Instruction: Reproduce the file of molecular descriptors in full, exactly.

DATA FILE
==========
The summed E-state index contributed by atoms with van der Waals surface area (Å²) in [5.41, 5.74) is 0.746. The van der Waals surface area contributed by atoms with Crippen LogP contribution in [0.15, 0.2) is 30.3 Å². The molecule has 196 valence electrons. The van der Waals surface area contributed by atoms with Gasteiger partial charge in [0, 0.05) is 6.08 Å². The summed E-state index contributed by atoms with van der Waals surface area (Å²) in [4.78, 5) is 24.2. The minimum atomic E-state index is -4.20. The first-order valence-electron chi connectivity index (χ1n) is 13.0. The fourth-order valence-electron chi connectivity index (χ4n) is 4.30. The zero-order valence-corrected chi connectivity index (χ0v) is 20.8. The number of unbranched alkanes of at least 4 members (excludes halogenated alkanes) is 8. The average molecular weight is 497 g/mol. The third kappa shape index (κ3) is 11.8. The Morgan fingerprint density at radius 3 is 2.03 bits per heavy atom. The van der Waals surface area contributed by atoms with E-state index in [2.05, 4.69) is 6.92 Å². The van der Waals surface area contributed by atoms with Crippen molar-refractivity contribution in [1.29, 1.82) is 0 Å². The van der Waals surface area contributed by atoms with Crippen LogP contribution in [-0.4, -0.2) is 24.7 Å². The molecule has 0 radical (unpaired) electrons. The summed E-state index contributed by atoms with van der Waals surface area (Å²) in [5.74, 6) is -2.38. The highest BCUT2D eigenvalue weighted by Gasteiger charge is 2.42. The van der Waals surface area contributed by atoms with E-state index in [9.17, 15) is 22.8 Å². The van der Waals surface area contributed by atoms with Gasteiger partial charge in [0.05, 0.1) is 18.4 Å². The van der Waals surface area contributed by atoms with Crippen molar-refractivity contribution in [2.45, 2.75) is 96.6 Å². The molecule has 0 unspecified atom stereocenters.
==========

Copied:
The summed E-state index contributed by atoms with van der Waals surface area (Å²) in [5.41, 5.74) is 0.746. The van der Waals surface area contributed by atoms with Crippen LogP contribution in [0.15, 0.2) is 30.3 Å². The molecule has 196 valence electrons. The van der Waals surface area contributed by atoms with Gasteiger partial charge in [0, 0.05) is 6.08 Å². The summed E-state index contributed by atoms with van der Waals surface area (Å²) in [4.78, 5) is 24.2. The minimum atomic E-state index is -4.20. The first-order valence-electron chi connectivity index (χ1n) is 13.0. The fourth-order valence-electron chi connectivity index (χ4n) is 4.30. The zero-order valence-corrected chi connectivity index (χ0v) is 20.8. The number of unbranched alkanes of at least 4 members (excludes halogenated alkanes) is 8. The average molecular weight is 497 g/mol. The third kappa shape index (κ3) is 11.8. The Morgan fingerprint density at radius 3 is 2.03 bits per heavy atom. The van der Waals surface area contributed by atoms with E-state index in [2.05, 4.69) is 6.92 Å². The van der Waals surface area contributed by atoms with Crippen molar-refractivity contribution in [1.29, 1.82) is 0 Å². The van der Waals surface area contributed by atoms with Crippen LogP contribution in [-0.4, -0.2) is 24.7 Å². The molecule has 0 radical (unpaired) electrons. The summed E-state index contributed by atoms with van der Waals surface area (Å²) in [5.74, 6) is -2.38. The highest BCUT2D eigenvalue weighted by Gasteiger charge is 2.42. The van der Waals surface area contributed by atoms with E-state index in [9.17, 15) is 22.8 Å². The van der Waals surface area contributed by atoms with Gasteiger partial charge in [0.05, 0.1) is 18.4 Å². The van der Waals surface area contributed by atoms with Crippen molar-refractivity contribution in [2.45, 2.75) is 96.6 Å². The molecule has 0 unspecified atom stereocenters.